Title: Whole genome sequencing for drug-resistant tuberculosismanagement in South Africa: What gaps would this address andwhat are the challenges to implementation?
Authors: Dlamini MT, Lessells R, Iketleng T, de Oliveira T.
Journal: Journal of Clinical TB and Other Mycobacterial Dis,https://doi.org/10.1016/j.jctube.2019.100115: (2019)
Global control of tuberculosis (TB) has been seriously impacted by the emergence and transmission of its drug-resistant forms. Delayed detection and incomplete characterisationof drug-resistant tuberculosis (DR-TB)contributes to morbidity and mortality, and to ongoing transmission of drug-resistant strains. Current culture-based and molecular diagnostic tools for TB present numerous disadvantages that could potentially lead to misdiagnosis, inappropriate treatment initiation and the amplification of drug resistance.The detection of drug-resistant tuberculosis (DR-TB)in South Africa relies on molecular diagnostic assays such as the Xpert MTB/RIF and line probe assays(MTBDRplusand MTBDRsl).However, these molecular assays are limited to detecting resistance to only a few first-line and second-line drugs.It is for this reason that next-generation sequencing (NGS) and bioinformatics pipelines have been developed for rapid detection of M. tuberculosisdrug resistance, with the added advantage that sequence data could also have public health applications through understanding transmission patterns. This review highlights some of the challenges that are currently hampering the diagnosis and control of DR-TB in a high burden setting of the KwaZulu-Natal (KZN) province in South Africa. Shortfalls of current diagnostic techniques for DR-TB are discussed in detail and we also propose how these might be overcome with an accurate and rapid NGS system.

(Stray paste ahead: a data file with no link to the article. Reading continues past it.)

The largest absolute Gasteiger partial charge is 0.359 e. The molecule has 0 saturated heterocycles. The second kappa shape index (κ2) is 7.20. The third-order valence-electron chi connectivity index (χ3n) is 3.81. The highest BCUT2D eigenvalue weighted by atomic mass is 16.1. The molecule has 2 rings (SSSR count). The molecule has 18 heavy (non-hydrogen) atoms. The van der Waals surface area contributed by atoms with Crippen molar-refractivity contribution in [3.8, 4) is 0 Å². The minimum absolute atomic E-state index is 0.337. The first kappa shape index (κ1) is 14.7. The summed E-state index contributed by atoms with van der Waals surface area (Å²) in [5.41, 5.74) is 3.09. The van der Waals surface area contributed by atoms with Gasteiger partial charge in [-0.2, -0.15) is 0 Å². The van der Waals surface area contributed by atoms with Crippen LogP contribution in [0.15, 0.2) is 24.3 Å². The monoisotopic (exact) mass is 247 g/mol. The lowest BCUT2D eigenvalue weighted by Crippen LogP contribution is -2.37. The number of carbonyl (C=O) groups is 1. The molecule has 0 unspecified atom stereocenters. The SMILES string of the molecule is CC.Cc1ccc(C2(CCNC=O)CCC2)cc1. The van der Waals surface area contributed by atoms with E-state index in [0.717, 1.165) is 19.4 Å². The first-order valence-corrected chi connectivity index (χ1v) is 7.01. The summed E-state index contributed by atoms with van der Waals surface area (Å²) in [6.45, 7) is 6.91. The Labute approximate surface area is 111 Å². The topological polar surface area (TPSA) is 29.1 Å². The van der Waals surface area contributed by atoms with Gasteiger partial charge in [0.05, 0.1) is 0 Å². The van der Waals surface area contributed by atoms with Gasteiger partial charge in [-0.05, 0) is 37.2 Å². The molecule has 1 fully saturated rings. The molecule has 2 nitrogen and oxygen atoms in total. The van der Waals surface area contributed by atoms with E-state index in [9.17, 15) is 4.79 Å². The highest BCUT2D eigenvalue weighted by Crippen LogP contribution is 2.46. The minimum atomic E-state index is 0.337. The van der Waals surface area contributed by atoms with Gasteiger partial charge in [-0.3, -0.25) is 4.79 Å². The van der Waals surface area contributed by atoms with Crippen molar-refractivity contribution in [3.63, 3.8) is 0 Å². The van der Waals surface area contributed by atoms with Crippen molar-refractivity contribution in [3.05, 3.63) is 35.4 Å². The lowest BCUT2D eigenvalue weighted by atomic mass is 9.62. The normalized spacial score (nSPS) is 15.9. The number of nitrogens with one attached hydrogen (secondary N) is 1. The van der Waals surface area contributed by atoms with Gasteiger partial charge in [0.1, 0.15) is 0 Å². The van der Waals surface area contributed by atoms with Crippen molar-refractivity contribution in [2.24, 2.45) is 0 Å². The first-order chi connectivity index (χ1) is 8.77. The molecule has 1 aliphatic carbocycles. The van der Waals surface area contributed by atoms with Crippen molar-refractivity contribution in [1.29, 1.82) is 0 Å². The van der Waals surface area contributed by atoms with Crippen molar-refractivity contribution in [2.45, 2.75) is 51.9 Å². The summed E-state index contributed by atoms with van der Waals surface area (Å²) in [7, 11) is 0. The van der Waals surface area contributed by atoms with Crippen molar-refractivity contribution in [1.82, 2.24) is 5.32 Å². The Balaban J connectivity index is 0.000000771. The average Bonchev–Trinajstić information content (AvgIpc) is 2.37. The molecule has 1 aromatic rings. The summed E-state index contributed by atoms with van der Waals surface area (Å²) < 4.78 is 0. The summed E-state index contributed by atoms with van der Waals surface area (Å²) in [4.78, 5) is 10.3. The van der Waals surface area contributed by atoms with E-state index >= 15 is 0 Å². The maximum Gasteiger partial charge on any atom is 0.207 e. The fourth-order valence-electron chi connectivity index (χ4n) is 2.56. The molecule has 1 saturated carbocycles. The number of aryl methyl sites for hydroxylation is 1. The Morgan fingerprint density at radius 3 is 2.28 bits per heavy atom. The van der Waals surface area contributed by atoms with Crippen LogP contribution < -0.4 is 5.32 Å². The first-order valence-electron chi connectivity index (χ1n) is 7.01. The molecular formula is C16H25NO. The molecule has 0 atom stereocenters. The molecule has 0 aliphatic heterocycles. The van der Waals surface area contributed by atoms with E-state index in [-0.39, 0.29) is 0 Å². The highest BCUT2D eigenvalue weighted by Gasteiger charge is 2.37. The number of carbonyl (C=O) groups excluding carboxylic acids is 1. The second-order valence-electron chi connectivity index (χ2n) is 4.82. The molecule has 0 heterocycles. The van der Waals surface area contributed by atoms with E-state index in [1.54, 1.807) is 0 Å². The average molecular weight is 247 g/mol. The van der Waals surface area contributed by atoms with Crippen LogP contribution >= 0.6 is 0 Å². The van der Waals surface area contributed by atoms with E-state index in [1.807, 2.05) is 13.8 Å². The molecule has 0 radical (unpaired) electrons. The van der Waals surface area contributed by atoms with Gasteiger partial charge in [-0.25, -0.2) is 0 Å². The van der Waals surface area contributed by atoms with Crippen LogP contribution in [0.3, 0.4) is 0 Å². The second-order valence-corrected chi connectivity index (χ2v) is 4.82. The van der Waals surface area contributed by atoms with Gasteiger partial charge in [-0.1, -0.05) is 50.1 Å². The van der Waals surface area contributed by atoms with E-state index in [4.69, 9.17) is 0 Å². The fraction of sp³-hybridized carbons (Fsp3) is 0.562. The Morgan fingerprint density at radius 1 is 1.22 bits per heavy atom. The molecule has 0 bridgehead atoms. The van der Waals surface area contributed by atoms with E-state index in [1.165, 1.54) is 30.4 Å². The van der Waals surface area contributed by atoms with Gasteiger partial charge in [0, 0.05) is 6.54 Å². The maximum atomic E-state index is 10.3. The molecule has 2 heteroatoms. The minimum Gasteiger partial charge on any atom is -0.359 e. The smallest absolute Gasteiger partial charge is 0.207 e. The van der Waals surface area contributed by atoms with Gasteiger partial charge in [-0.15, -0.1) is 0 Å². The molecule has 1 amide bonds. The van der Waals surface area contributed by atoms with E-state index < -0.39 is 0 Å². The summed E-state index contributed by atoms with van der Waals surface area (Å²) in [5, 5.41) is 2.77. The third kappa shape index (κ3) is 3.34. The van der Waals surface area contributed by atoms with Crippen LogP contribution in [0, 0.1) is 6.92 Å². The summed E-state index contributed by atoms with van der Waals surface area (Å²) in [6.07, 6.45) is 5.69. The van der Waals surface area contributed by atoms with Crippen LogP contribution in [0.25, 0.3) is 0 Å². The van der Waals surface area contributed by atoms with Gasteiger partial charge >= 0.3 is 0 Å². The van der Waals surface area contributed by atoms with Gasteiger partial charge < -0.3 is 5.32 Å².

Citation: Dlamini MT, Lessells R, Iketleng T, de Oliveira T. Whole genome sequencing for drug-resistant tuberculosismanagement in South Africa: What gaps would this address andwhat are the challenges to implementation? Journal of Clinical TB and Other Mycobacterial Dis,https://doi.org/10.1016/j.jctube.2019.100115: (2019).
KRISP has been created by the coordinated effort of the University of KwaZulu-Natal (UKZN), the Technology Innovation Agency (TIA) and the South African Medical Research Countil (SAMRC).